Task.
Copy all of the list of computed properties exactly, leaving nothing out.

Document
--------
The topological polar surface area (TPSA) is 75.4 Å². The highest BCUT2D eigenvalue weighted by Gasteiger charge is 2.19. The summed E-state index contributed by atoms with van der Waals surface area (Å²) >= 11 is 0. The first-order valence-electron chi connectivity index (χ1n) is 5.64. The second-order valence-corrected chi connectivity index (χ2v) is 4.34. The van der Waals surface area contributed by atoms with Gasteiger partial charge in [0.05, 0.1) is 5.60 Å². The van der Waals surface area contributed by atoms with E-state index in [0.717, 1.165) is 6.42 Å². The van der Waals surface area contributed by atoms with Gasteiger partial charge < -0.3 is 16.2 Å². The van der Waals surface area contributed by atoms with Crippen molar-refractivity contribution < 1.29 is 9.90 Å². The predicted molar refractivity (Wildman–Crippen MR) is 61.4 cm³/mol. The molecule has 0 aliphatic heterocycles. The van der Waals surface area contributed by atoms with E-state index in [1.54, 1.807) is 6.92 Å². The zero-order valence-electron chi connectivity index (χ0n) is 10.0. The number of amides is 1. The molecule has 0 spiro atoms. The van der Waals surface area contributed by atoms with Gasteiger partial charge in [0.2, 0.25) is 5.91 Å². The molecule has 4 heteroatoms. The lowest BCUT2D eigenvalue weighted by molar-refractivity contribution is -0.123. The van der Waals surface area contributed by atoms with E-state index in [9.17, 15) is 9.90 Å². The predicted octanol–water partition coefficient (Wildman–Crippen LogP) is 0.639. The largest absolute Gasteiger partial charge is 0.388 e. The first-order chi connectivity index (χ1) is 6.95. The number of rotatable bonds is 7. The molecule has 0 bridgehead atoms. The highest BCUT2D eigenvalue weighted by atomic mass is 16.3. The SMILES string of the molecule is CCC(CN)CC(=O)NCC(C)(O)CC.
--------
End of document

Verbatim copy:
The topological polar surface area (TPSA) is 75.4 Å². The highest BCUT2D eigenvalue weighted by Gasteiger charge is 2.19. The summed E-state index contributed by atoms with van der Waals surface area (Å²) >= 11 is 0. The first-order valence-electron chi connectivity index (χ1n) is 5.64. The second-order valence-corrected chi connectivity index (χ2v) is 4.34. The van der Waals surface area contributed by atoms with Gasteiger partial charge in [0.05, 0.1) is 5.60 Å². The van der Waals surface area contributed by atoms with E-state index in [0.717, 1.165) is 6.42 Å². The van der Waals surface area contributed by atoms with Gasteiger partial charge < -0.3 is 16.2 Å². The van der Waals surface area contributed by atoms with Crippen molar-refractivity contribution < 1.29 is 9.90 Å². The predicted molar refractivity (Wildman–Crippen MR) is 61.4 cm³/mol. The molecule has 0 aliphatic heterocycles. The van der Waals surface area contributed by atoms with E-state index in [1.54, 1.807) is 6.92 Å². The zero-order valence-electron chi connectivity index (χ0n) is 10.0. The number of amides is 1. The molecule has 0 spiro atoms. The van der Waals surface area contributed by atoms with Gasteiger partial charge in [0.2, 0.25) is 5.91 Å². The molecule has 4 heteroatoms. The lowest BCUT2D eigenvalue weighted by molar-refractivity contribution is -0.123. The van der Waals surface area contributed by atoms with E-state index in [9.17, 15) is 9.90 Å². The predicted octanol–water partition coefficient (Wildman–Crippen LogP) is 0.639. The largest absolute Gasteiger partial charge is 0.388 e. The first-order chi connectivity index (χ1) is 6.95. The number of rotatable bonds is 7. The molecule has 0 bridgehead atoms. The highest BCUT2D eigenvalue weighted by atomic mass is 16.3. The SMILES string of the molecule is CCC(CN)CC(=O)NCC(C)(O)CC.